On 22 and 23 June 2022, MRI organised storytelling workshops in Pécs, involving local young people and experts. The workshops were the last steps of the qualitative part of the empirical research, following 40 interviews with local young people and several interviews with local experts, with the aim of validating or refining the main conclusions of the field research before completing the case study report on Pécs.
The workshops were organised in three groups: firstly, a conversation with a selection of young interviewees took place, then we organised two expert roundtables with actors involved in local education on the one hand and actors in the local housing market on the other. Each workshop included five participants, which was sufficient to gain a colourful insight but still keep the lively nature of conversation without splitting the group.
The workshop with young people started with an icebreaker to get to know each other and warm up the atmosphere: each of us showed a picture from our mobile phones and explained why it is important for us.
The discussion with the young people included our three major topics: housing, education and employment. In housing we first mapped the local housing market by defining the possible housing segments and discussing the personal experiences in trying to get social housing, private rental apartment or even privately owned dwelling. Then we continued the conversation with individual educational ambitions and analysed together the factors that help or hinder achieving these goals. These findings reinforced the picture that the segregated nature of the institutional system in Pécs can be observed in the strong path dependency of school choices, and the limits of institutions complementing the school system. Conversation around education was easily transferred to employment opportunities. We made a statement as a starting point based on a sentence that was repeatedly voiced by experts: ‘All can find a job in Pécs, who wants to.‘ The arguments and counterarguments around this statement led us to the common conclusion that the primary reason for not getting the job you want – besides low qualification – is having/expecting a child or being Roma. We received serious feedback that personal contacts were more effective than institutional support in improving the labour market situation.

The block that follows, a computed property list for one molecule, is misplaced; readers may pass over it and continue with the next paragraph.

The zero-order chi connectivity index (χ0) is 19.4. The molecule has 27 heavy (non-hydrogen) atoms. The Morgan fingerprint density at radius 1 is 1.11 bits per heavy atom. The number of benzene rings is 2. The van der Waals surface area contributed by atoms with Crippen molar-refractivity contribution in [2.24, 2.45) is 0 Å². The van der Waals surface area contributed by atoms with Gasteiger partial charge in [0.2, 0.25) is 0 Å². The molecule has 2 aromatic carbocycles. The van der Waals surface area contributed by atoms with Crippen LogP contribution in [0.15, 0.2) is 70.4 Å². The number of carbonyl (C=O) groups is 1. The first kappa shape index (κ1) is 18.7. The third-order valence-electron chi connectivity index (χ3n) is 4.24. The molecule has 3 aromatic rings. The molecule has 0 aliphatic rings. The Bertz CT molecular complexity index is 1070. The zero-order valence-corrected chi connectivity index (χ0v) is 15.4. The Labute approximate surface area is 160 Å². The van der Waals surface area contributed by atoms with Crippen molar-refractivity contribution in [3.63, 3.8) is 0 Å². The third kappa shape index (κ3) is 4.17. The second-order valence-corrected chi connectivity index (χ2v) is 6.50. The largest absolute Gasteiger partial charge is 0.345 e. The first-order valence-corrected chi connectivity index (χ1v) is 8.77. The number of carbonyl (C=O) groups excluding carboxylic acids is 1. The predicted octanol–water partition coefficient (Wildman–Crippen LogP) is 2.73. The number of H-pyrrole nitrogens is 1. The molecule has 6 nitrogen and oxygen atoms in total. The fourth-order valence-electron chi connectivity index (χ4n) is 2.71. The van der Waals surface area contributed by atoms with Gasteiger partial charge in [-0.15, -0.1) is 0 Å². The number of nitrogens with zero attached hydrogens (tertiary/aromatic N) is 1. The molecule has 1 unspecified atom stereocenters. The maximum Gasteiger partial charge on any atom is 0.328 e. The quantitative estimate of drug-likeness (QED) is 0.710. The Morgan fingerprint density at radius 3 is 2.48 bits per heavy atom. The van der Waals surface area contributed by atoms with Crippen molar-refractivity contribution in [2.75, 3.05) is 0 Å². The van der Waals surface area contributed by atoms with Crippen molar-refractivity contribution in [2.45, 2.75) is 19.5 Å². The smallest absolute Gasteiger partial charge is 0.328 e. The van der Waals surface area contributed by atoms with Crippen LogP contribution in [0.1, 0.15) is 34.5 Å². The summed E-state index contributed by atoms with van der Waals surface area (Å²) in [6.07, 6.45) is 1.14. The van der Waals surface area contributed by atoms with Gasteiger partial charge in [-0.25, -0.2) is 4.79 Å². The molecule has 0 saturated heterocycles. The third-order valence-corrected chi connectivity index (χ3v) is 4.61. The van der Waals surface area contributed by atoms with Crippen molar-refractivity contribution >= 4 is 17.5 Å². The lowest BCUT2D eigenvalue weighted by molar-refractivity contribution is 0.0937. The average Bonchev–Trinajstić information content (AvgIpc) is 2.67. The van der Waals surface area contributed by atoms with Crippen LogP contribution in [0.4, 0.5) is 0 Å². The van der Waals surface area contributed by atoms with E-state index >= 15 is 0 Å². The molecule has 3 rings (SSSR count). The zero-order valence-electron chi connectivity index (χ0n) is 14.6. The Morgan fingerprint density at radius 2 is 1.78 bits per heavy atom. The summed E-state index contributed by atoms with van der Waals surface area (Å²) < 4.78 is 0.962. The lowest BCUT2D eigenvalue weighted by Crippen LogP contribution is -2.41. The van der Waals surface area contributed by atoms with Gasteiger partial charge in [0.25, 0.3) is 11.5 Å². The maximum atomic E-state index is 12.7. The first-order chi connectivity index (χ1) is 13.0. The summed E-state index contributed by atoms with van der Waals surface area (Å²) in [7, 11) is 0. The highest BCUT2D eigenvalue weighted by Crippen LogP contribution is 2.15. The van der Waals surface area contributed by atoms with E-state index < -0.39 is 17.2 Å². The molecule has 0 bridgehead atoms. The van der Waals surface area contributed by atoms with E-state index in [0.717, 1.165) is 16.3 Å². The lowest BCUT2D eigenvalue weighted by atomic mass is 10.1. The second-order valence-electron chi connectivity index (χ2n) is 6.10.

Next morning educational experts came from schools, social services and special NGOs that assist vulnerable students in learning difficulties. Three focal points were identified for the discussion: the capacity of the local education system to create opportunities, cooperation between schools, and early school leaving in late adolescence. The conclusion of the meeting was that most of the problems root in the ‘resource space’, the current national educational system that strengthens school segregation and creates competing institutions instead of collaborating ones.
Education was considered as a part of a social system in which social disadvantages should be treated from birth. It was also emphasised that teacher education must be reformed concentrating more on pedagogical skills and the freedom of educational methodologies. Finally, our assumption was strengthened that there are practically no services for young people above 14-16 years – in case they do not have a child. It seems to be a lost age group, in that aspect.
The meeting with housing experts (social services organisations and NGOs) strengthened our assumption – which was already assured in the former meeting with young participants – that one of the main problems in the local housing system is the fact that there are no proper transitory solutions between housing forms and consequently families are stuck in their positions even if it is not suitable for them. The group discussed the local social housing system which is not transparent not only for families trying to get a social flat but also for the ones who have the duty to help vulnerable inhabitants. Consequently, the illegal forms of operation that are becoming commonplace in Pécs (arbitrary occupation, housing without a legal title) also represent the unresolvable stalemate in which the municipality is committed to the status quo.
Leaving the social rental segment towards private rental apartments turns to be difficult for many families, as besides the low level of incomes, Roma families or families with children face discrimination. As regards obtaining a privately owned flat, the group concluded that even if the current state support is quite generous to families with children these subsidies are hardly achievable for vulnerable families (due to improper employment or lack of down-payments).